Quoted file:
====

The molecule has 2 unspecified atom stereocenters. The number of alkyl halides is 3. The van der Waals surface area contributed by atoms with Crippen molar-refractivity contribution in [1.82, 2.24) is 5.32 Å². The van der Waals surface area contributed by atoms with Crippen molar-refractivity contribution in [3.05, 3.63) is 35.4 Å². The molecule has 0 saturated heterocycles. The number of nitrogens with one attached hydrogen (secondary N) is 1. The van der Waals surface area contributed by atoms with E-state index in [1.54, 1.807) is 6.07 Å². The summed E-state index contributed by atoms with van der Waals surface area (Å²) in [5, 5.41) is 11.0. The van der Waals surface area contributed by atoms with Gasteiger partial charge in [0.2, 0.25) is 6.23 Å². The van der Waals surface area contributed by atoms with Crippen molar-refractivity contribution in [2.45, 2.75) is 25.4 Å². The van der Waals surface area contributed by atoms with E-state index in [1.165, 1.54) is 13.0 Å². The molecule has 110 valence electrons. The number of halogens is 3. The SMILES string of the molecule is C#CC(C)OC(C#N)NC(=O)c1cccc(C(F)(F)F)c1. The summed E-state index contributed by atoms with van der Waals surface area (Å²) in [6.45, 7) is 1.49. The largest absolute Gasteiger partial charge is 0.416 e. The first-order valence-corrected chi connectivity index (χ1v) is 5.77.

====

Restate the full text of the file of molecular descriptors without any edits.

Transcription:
The molecule has 2 unspecified atom stereocenters. The number of alkyl halides is 3. The van der Waals surface area contributed by atoms with Crippen molar-refractivity contribution in [1.82, 2.24) is 5.32 Å². The van der Waals surface area contributed by atoms with Crippen molar-refractivity contribution in [3.05, 3.63) is 35.4 Å². The molecule has 0 saturated heterocycles. The number of nitrogens with one attached hydrogen (secondary N) is 1. The van der Waals surface area contributed by atoms with E-state index in [1.54, 1.807) is 6.07 Å². The summed E-state index contributed by atoms with van der Waals surface area (Å²) in [5, 5.41) is 11.0. The van der Waals surface area contributed by atoms with Gasteiger partial charge in [0.2, 0.25) is 6.23 Å². The van der Waals surface area contributed by atoms with Crippen molar-refractivity contribution in [2.45, 2.75) is 25.4 Å². The van der Waals surface area contributed by atoms with E-state index in [1.165, 1.54) is 13.0 Å². The molecule has 110 valence electrons. The number of halogens is 3. The SMILES string of the molecule is C#CC(C)OC(C#N)NC(=O)c1cccc(C(F)(F)F)c1. The summed E-state index contributed by atoms with van der Waals surface area (Å²) in [6.45, 7) is 1.49. The largest absolute Gasteiger partial charge is 0.416 e. The first-order valence-corrected chi connectivity index (χ1v) is 5.77.